The highlight of 1948 was my arrival on the scene. Little did I know that at the time of my birth, my dad was taking a course on Jet Engine Theory. Times were a changing in the aircraft industry and he was motivated to keep up with those changes. One thing my father valued was education.
He received his Certificate of Award from the State Board of Vocational Education and the Seattle Public Schools. He took this class at the Edison Technical School on Capital Hill in Seattle.
This was the original name for the Seattle Community College School District. It would expand to four campus’ throughout the Seattle area and more. He paid $3.00 for the course.
The photos below list the courses offered back then. Just click on the photo and it will open in a larger window, then remember to click your back button or close the window to return.
One thing about the government is that you can count on raises, at least in those days. On November 1, 1948 Keith received a raise. He was designated an Aircraft Mechanic General Leadingman at the U.S. Naval Air Station. He was still with the Boeing-Renton Naval Storage Project, unfortunately, I have not been able to find out much about it.
In December of 1948 he moved back to Sandpoint to the Overhaul & Repair Dept. He stayed there till 1952.
Describe this job: 12/20/48 to June 1951, Assembly Div. Fixed equipment: installation of seats, lockers, brackets, floors, turrets (PBY), armor plate or misc. body installations. June to Oct. 1951 Flight Control, installation of control actuators, cables, pulleys, rigging. October 9, 1951 to June 1952, disassembly, complete disassembly of PBY & PBM aircraft and delivery to planners for dispatching to repair shops. Routine duties of shop supervisor including time sheets, material and parts ordering, requests for engineering information, efficiency rating, shop equipment ordering, some design, shop planning, correction of materials, inter shop coordination. Supervisors: G. Leach, E. George Quarterman, about 20-28 in the department.
Again in 1950 and 1952 he took more classes through the Navy Training School. In April of 1950 he took the Initial Supervisor Training and then in 1952 he took a course titled Supervisor Development. Now, I think he would have been great as a supervisor for he was very good at teaching me how to drive a car. He never yelled and he just treated me like I was an equal. He carefully explained things to me.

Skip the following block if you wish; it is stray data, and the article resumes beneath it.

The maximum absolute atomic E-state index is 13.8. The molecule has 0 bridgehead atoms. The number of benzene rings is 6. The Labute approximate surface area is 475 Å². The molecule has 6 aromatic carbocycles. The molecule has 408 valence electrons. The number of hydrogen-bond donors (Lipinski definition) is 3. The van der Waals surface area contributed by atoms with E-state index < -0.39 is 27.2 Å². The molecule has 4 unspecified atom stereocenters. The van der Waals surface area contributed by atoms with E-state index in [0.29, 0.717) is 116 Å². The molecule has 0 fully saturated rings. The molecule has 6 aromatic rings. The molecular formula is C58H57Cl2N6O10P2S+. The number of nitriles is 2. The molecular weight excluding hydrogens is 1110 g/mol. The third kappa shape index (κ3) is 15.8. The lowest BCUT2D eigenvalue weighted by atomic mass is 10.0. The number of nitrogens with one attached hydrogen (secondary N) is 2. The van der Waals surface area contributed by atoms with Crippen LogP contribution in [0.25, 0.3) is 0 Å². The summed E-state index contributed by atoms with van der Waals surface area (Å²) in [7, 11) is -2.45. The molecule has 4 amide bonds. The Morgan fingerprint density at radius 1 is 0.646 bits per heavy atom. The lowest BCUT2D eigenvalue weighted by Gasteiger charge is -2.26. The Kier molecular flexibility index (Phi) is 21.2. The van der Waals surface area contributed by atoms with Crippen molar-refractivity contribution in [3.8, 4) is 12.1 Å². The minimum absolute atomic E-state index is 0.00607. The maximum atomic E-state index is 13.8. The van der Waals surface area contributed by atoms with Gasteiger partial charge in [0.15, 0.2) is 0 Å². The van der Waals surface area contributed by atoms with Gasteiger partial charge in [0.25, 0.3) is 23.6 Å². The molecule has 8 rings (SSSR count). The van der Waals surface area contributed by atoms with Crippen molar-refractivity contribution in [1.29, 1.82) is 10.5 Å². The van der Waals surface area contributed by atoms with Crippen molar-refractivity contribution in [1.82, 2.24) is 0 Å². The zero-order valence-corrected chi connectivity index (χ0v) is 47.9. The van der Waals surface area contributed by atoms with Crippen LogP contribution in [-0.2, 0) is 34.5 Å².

In August of 1951 he received his Airman Card from the U.S. Department of Commerce, Civil Aeronautics Administration. It has his name, address, signature, height, weight, color of hair, date of birth and place of birth, date of issue and it was signed. This card is no longer used because all these different departments were split up and moved to other departments like the Federal Aviation Administration and NASA. You can try to read this article at Wikipedia but it is very complicated.
The following is a picture of him that was on his Airman Card. Well I see that the balding has almost become complete. There is a little fuzz on the top still. This is the man I knew.
More changes was coming and Keith was going to get caught in the closing of the Naval Air Station at Sandpoint:
From the HistoryLink website: Final Decades for the Naval Air Station
Peace came in August 1945. NAS Seattle found itself in a substantially reduced mission and by June 1946, the combined military and civilian staff dropped to about 3,000. Vast quantities of surplus supplies flooding onto the station and Sand Point became responsible for the preservation of 89 flying boats at Renton. Repair and overhaul of aircraft continued through the 1940s, but the Navy announced that the base would close permanently on September 1, 1950.
World events once again overtook the station when the Korean War erupted in June 1950. Closure plans were first held “in abeyance” then canceled as the base went to a six-day work week overhauling and modifying aircraft, training reservists, supporting operations at Whidbey Island, and supplying the fleet. That conflict ended in 1953 and so did the station’s responsibility for overhauling aircraft. The number of civilian employees dropped from 1800 to 200.
This would not necessarily be a bad thing for Keith as we shall see, he didn’t think of himself as a Navy man instead he was Air Force.